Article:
Learning to play a musical instrument could improve reactions to sensory stimulations. It could also help you stay alert in old age.
According to a study published in the Brain and Cognition journal, musicians respond faster to sensory stimuli than those who don’t play any instrument.
The study was conducted by researchers from the School of Speech Language Pathology and Audiology, University of Montreal. The finding could prove beneficial to the elderly as it may help to prevent the degenerative effects of aging.
“As people get older, for example, we know their reaction times get slower. So if we know that playing a musical instrument increases reaction times, may be playing an instrument will be helpful for them,” said lead researcher Simon Landry.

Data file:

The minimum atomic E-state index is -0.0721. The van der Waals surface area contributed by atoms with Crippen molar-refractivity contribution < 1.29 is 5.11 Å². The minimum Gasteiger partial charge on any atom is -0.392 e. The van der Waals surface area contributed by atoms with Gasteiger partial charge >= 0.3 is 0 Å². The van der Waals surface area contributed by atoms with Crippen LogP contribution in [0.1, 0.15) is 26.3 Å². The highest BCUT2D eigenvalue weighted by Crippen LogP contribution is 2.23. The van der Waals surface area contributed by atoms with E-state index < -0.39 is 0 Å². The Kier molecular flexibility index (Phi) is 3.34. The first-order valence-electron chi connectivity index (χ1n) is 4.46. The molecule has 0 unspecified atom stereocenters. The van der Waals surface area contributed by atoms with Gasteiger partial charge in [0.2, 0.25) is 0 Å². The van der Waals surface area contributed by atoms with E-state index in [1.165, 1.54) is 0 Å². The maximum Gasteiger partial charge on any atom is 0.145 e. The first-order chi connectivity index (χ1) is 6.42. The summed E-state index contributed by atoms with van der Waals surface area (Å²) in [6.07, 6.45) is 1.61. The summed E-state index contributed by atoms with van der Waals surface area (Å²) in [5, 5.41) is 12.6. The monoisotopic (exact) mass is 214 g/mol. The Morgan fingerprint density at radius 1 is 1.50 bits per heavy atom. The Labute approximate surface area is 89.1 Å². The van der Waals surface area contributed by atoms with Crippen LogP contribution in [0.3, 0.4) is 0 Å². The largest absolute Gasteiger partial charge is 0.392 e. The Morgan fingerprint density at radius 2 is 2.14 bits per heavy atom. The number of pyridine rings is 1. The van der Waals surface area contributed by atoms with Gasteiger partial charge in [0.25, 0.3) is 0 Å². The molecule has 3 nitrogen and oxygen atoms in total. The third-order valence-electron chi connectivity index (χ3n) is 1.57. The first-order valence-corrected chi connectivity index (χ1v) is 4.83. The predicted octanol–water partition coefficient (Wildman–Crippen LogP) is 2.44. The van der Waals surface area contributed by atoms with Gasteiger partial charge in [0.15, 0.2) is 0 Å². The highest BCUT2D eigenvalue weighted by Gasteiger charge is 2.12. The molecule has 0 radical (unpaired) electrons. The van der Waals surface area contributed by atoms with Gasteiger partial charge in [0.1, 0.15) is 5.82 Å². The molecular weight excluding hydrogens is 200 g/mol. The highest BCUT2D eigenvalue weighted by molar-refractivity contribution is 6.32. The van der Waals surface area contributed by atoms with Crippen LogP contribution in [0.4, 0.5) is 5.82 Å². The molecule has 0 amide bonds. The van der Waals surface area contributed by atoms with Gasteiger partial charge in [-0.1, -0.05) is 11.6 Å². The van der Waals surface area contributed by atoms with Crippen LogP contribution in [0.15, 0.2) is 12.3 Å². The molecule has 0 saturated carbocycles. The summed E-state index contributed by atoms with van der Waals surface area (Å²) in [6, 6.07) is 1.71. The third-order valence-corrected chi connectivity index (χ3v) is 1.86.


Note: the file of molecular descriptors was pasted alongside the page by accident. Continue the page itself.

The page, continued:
“The more we know about the impact of music on basic sensory processes, the more we can apply musical training to individuals with slower reaction times,” explains Landry.
The researchers compared the reaction times of 16 musicians and 19 non-musicians. All the musicians had started playing between the ages of 3 and 10, having trained for atleast seven years.
The participants sat in a quiet, well-lit room. They put one hand on a computer mouse. They placed the other on a vibro-tactile device, a small box that vibrated intermittently. Participants were asked to click the mouse when they heard a sound or when the box vibrated, or when both happened.
Researchers found that musicians responded more rapidly compared to people with no musical training. These results suggest for the first time that long-term musical training reduces simple non-musical auditory, tactile and multisensory reaction times.
The study was aimed at testing whether long-term musical training might also enhance other multisensory processes at a behavioural level. “The idea is to better understand how playing a musical instrument affects the senses in a way that is not related to music,” added Landry.